C. Aubrey Smith Poster


Jump to: Overview (4)  | Mini Bio (1)  | Spouse (1)  | Trade Mark (2)  | Trivia (9)  | Personal Quotes (6)

Overview (4)

Born in London, England, UK
Died in Beverly Hills, Los Angeles, California, USA  (pneumonia)
Birth NameCharles Aubrey Smith
Height 6' 2" (1.88 m)

Mini Bio (1)

Movie roles are sometimes based upon what the audience expects to see. If the role called for the tall stereotypical Englishmen with the stiff upper lip and stern determination, that man would be C. Aubrey Smith, graduate of Cambridge University, a leading Freemason and a test cricketer for England. Smith was 30 by the time he embarked upon a career on the stage. It took another 20 plus years before he entered the flickering images of the movies. By 1915, Smith was over 50 in a medium that demanded young actors and starlets. For the next ten years, he appeared in a rather small number of silent movies, and after that, he faded from the scene. It was in 1930, with the advent of sound, that Smith found his position in the movies and that position would be distinguished roles. He played military officers, successful business men, ministers of the cloth and ministers of government. With the bushy eyebrows and stoic face, he played men who know about honour, tradition, and the correct path. He worked with big stars such as Greta Garbo, Douglas Fairbanks Jr. and Shirley Temple. As for honours, Smith received the Order of the British Empire in 1938 and was knighted in 1944. He continued to work up to the time of his death.

- IMDb Mini Biography By: Tony Fontana <tony.fontana@spacebbs.com>

Spouse (1)

Isabelle Wood (1896 - 20 December 1948) ( his death) ( 1 child)

Trade Mark (2)

Towering height and slender frame
Usually played proud Englishmen

Trivia (9)

Around Hollywood, Sir Aubrey was perhaps best known as team captain of the Hollywood Cricket Club. In fact, the club's home field and clubhouse in Los Angeles' Griffith Park was named for Sir Aubrey in 1933. Although the Hollywood Cricket club was not particularly successful on the field, it did feature numerous British emigre actors of the era.
He was awarded the CBE (Commander of the Order of the British Empire) in the 1938 King's Birthday Honours List and was knighted in the 1944 King's Birthday Honours List for his services to Anglo-American amity.
Brother-in-law of playwright/novelist Cosmo Hamilton (married Smith's sister).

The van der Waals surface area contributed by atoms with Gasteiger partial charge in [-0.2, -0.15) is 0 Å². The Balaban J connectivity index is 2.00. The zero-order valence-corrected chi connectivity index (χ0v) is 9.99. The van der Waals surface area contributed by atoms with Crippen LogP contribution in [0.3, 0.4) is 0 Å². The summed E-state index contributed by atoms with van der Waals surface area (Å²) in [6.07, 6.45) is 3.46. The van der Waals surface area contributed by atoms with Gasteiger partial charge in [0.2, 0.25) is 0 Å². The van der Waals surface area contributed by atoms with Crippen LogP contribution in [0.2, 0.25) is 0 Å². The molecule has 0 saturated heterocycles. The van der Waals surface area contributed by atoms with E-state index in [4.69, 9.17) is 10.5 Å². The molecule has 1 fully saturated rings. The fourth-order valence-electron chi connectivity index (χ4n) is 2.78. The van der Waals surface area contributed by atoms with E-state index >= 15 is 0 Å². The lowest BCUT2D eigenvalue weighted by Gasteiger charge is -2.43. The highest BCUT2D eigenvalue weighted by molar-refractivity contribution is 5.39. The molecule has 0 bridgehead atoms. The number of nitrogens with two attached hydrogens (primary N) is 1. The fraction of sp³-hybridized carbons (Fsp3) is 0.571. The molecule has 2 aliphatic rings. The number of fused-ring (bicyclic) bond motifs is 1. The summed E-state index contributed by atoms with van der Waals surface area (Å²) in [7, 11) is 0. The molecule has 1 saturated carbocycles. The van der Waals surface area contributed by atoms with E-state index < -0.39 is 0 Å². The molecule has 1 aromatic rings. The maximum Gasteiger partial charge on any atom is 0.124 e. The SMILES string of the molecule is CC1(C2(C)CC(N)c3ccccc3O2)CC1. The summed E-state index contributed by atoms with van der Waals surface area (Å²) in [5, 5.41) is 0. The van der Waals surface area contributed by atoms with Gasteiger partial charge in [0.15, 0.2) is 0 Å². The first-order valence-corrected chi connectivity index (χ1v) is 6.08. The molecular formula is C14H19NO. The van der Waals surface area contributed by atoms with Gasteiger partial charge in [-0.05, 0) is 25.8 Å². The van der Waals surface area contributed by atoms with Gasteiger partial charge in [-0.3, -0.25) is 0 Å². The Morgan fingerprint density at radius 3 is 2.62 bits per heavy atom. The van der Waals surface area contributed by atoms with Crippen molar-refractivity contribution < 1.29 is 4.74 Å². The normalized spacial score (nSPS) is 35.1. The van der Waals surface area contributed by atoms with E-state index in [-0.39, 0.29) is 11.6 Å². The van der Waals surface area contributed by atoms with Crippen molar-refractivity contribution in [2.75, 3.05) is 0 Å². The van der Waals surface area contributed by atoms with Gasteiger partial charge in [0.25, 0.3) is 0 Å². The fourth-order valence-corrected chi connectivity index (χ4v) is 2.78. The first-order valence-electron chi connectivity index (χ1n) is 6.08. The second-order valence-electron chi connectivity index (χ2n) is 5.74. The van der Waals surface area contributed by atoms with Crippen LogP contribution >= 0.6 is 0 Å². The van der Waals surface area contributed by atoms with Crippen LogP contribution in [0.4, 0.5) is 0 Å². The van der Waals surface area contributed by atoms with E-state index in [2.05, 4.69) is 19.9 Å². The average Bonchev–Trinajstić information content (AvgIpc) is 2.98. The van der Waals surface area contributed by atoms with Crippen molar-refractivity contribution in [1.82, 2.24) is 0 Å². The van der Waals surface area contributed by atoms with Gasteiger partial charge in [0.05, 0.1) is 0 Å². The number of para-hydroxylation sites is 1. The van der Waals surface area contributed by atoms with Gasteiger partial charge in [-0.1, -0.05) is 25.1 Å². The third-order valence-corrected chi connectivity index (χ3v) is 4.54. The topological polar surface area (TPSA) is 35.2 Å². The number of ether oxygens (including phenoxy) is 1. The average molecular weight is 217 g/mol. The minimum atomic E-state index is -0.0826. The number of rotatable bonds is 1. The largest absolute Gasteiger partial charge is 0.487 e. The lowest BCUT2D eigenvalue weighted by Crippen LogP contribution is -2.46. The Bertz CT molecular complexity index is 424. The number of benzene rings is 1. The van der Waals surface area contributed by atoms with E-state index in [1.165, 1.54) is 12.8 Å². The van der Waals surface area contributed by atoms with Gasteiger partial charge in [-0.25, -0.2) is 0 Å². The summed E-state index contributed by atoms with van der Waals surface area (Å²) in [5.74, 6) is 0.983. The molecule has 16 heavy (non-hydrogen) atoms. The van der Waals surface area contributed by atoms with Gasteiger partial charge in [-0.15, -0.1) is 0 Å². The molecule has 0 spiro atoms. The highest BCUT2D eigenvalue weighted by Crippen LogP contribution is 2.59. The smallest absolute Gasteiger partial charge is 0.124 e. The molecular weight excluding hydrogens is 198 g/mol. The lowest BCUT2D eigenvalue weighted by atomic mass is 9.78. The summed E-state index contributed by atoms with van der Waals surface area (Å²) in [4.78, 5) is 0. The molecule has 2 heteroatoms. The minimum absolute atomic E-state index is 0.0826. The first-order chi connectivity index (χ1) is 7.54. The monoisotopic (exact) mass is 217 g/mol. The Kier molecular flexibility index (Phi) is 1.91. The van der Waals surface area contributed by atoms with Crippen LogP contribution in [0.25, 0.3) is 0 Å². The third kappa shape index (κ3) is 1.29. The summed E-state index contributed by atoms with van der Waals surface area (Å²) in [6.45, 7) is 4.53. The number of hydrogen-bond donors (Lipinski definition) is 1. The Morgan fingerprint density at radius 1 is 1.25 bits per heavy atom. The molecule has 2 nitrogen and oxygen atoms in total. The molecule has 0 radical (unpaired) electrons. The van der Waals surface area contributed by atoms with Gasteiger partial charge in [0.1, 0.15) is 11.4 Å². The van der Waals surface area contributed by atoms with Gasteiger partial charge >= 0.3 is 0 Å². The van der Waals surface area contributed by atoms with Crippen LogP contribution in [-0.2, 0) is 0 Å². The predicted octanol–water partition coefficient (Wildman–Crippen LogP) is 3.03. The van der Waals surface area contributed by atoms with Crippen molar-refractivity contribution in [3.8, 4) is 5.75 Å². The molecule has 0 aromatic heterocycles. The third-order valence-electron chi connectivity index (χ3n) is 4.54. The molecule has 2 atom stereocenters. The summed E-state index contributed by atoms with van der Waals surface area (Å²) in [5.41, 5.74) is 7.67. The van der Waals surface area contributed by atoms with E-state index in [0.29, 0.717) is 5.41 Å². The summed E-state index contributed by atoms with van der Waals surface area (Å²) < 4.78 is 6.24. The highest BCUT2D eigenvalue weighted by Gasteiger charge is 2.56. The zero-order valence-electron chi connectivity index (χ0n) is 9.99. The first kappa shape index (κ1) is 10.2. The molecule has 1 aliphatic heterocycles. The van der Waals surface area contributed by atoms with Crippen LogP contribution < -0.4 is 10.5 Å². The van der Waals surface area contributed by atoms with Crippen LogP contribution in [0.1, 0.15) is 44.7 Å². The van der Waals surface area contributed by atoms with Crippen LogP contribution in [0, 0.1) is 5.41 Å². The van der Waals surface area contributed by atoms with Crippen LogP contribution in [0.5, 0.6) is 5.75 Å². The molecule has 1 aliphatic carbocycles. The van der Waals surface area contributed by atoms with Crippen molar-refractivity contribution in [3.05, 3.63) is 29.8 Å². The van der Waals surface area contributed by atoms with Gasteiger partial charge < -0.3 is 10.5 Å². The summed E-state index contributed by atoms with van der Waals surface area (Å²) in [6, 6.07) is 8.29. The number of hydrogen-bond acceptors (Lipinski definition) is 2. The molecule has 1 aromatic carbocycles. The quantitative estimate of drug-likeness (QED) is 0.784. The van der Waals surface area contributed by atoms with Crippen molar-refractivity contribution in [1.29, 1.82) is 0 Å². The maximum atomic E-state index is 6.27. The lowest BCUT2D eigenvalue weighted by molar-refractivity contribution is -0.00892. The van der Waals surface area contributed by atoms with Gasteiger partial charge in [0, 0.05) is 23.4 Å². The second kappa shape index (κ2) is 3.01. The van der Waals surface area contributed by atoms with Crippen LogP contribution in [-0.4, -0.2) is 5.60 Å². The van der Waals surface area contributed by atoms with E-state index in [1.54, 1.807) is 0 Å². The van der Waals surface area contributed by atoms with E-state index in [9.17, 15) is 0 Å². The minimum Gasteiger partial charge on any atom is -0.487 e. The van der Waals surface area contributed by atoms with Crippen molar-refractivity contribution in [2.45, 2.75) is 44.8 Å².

In the late 1880s, while he was mining for gold in South Africa, he developed pneumonia and was wrongly pronounced dead by doctors.
His only (cricket) Test Match appearance was the 1st Test against South Africa at Crusaders Ground, St George's Park, Port Elizabeth on 12-13 March 1889. It was actually a 3 day match but finished early. He was the best of the England bowlers picking up 5-19 off 13.2 overs in the first innings and 2-42 off 25 in the second (a total of 154 balls as these were 4-ball overs). He scored 3 runs in the first innings, batting at no. 8, and was not required to bat in the second as England won the match for the loss of only 2 wickets. He captained the England side. This was England's first tour to South Africa and, during it, he took 134 wickets at an average of 7.61. He stayed in South Africa after the tour and captained Transvaal.
He was posthumously awarded a Star on the Hollywood Walk of Fame at 6327 Hollywood Boulevard in Hollywood, California on February 8, 1960.
He played the Duke of Wellington in both The House of Rothschild (1934) and Queen of Destiny (1938).
Was the inspiration for the character Commander McBragg on the animated series Tennessee Tuxedo and His Tales (1963).
The inspiration for the character Sir Ambrose Abercrombie in Evelyn Waugh's satire of Hollywood "The Loved One.".

Personal Quotes (6)

[on Greta Garbo] She's a ripping gel.
The first thing the British actor learns is clear enunciation and correct speech. Pure speech has been one of the traditions of the stage since the days of Shakespeare. It is a good thing because it fosters the love of pure speech in the public at large. I hope the talkies will do the same thing from the screen.
American baseball has some of the thrills of cricket - it's an interesting game and I like it - but an old hand like me would never be bothered to get the hang of the American pitching.
There is a vast difference between American picture methods and those in England. In America it's so much more organized. You have your producer, your director, production managers, assistants, all working in a well-oiled machine. In England the director is the center of things, as on the stage - and of course much more of the atmosphere of the stage pervades, as the players are practically all stage people. In fact, we haven't got away from simply filming stage plays entirely yet. The hugeness of the organization in Hollywood always astounds me.
A London audience has a certain psychology, and a certain loyalty to players - yet it is a harsh audience if you give it something it doesn't like. Its likes and dislikes are often more positive than those of audiences in America. American audiences have a greater capacity for enthusiasm.
It is an almost everyday occurrence to see a London audience give an ovation to some player who has been a favorite for years and years. In America favorites pass more quickly. Life is faster in the States. Britishers don't like to be hurried in the American manner.

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